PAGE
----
We must now scrap exception reporting by GPs in the quality and outcomes framework.

Royal College of GPs chair Clare Gerada was right to say that family doctors will come under the microscope as never before, when they assume responsibility for commissioning. Decisions about rationing are never popular and many of the productivity gains the NHS requires must come from reducing primary care variations, such as prescribing.

It was therefore good to see Liberating the NHS: legislative framework and next steps give explicit recognition to the role commissioning consortia need to play in improving the performance of primary care.

Of course, the government is assuming GP behaviour is more likely to be influenced by fellow GPs than by managers in primary care trusts. That theory is starting to be tested, as pathfinder consortia begin to look into their peers’ performance.

Privately, some do not like what they are finding. As an experiment, I have looked at variation in eight PCT areas: Manchester, Cumbria, Bristol, Dorset, Ealing, Dudley, Hounslow and Portsmouth, all of which are reported to be ahead of schedule in preparing for consortium commissioning. How big are the primary care variations here and what significance do they have for population health?

First, take prescribing variation. Three inhalers for respiratory conditions are among the five most expensive drugs for the NHS. Excessive prescribing of reliever inhalers - which control “lung attacks” but do not prevent them - can also indicate suboptimal care, because oral steroid treatments are needed to control respiratory diseases.

Looking at prescribing patterns for salbutamol, the most prominent reliever inhaler, both Manchester and Cumbria appear to have high prescribing rates while Ealing scores low. The difference between best and worst is 15 percentage points, a substantial margin. This reflects different clinical decisions and different costs to the system, which if standardised could produce better care for less.

Exceptions to the rule

Now let’s look at exception reporting, which allows practices to exclude certain patients from their quality and outcomes framework assessments, in theory to remove any disincentive for practices to take on disadvantaged patients such as residents of care homes. HSJ has previously reported concerns that exception reporting can allow practices to exclude patients in order to maximise income.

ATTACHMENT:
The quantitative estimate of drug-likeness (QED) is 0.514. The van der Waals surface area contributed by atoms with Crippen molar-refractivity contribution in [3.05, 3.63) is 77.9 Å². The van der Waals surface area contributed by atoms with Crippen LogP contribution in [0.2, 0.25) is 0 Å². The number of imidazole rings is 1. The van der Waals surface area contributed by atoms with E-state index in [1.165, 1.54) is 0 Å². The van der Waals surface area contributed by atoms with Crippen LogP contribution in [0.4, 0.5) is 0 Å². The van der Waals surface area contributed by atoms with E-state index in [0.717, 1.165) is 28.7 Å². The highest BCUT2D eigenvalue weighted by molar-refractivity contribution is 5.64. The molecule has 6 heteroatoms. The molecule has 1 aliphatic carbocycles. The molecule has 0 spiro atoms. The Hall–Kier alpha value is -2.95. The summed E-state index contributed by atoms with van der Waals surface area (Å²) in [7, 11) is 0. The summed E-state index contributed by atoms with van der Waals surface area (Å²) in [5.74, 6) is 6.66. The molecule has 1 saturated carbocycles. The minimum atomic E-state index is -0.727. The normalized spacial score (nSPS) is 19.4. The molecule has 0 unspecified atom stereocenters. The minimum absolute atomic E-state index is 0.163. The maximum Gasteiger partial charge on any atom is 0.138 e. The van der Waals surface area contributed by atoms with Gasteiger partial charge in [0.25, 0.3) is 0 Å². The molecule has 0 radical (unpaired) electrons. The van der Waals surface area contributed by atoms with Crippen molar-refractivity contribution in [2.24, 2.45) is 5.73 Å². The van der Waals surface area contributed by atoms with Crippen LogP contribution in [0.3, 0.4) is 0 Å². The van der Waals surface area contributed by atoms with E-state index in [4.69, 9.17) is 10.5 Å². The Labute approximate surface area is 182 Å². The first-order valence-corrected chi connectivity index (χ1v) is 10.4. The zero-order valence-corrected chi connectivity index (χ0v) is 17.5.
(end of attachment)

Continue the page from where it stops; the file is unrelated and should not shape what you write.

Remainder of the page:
Several GPs I spoke to were mortified that neighbouring practices were scoring as highly as theirs, and being paid the same rate, despite excepting hundreds more of their patients.

Nationally, just over 5 per cent of patients in 2009-10 were excluded from the QOF assessment after failing to get an asthma review. But this masks considerable variation. On this measure, once again Manchester and Cumbria score high. In 2009, Manchester had 15 practices which excluded more than 10 per cent of their asthma patients after they failed to get an asthma review; Cumbria had 22 and Bristol 17. Four practices in Manchester and five in Cumbria excluded more than a quarter of their asthma patients. This matters because an annual “MOT” is at the heart of most care pathways for the management of chronic conditions. In places, the figures are heading in the wrong direction. Cumbria saw five extra practices breach the 10 per cent exception reporting rate in 2009 and the figures also deteriorated in Bristol.

Contrast this with the best performers: not one practice in Dudley and just one in Ealing exempted more than 10 per cent of their asthma patients, despite significant levels of disadvantage.

What is the effect on patient care? Unplanned asthma admissions have many causes, including suboptimal primary care, and it would be facile to suggest a direct causal link. It is interesting to note, however, that Dudley PCT, which scored well in my snap survey, has lower than average emergency admissions for asthma, whereas Manchester and Bristol PCTs, which did less well, have significantly higher than average unplanned admissions.

This suggests that health economies that work to improve the effectiveness of primary care in managing long term conditions can achieve benefits in lower emergency admissions. This is true even in disadvantaged urban and rural areas.

When I asked Manchester PCT about its results, it said outlier practices had proven they had attempted to contact patients by letter and verbally before exception reporting. A very high number of patients, they note, either refuse or do not turn up.

NHS Cumbria agreed and said it regularly looks out for practices which demonstrate particularly high exception reporting and work with them to see if they can introduce other methods to engage patients who do not attend medical check-ups.

That is a genuine challenge for it suggests the trouble with exception reporting is not the quality of scrutiny it receives but the fact that it happens in the first place. Rather than rewarding health outcomes, key aspects of QOF are still allowing practices to reap the same rewards, whatever the outcome they achieve. Exception reporting is a barrier to GPs focusing on population health and in the new look NHS surely the time has come for its abolition. l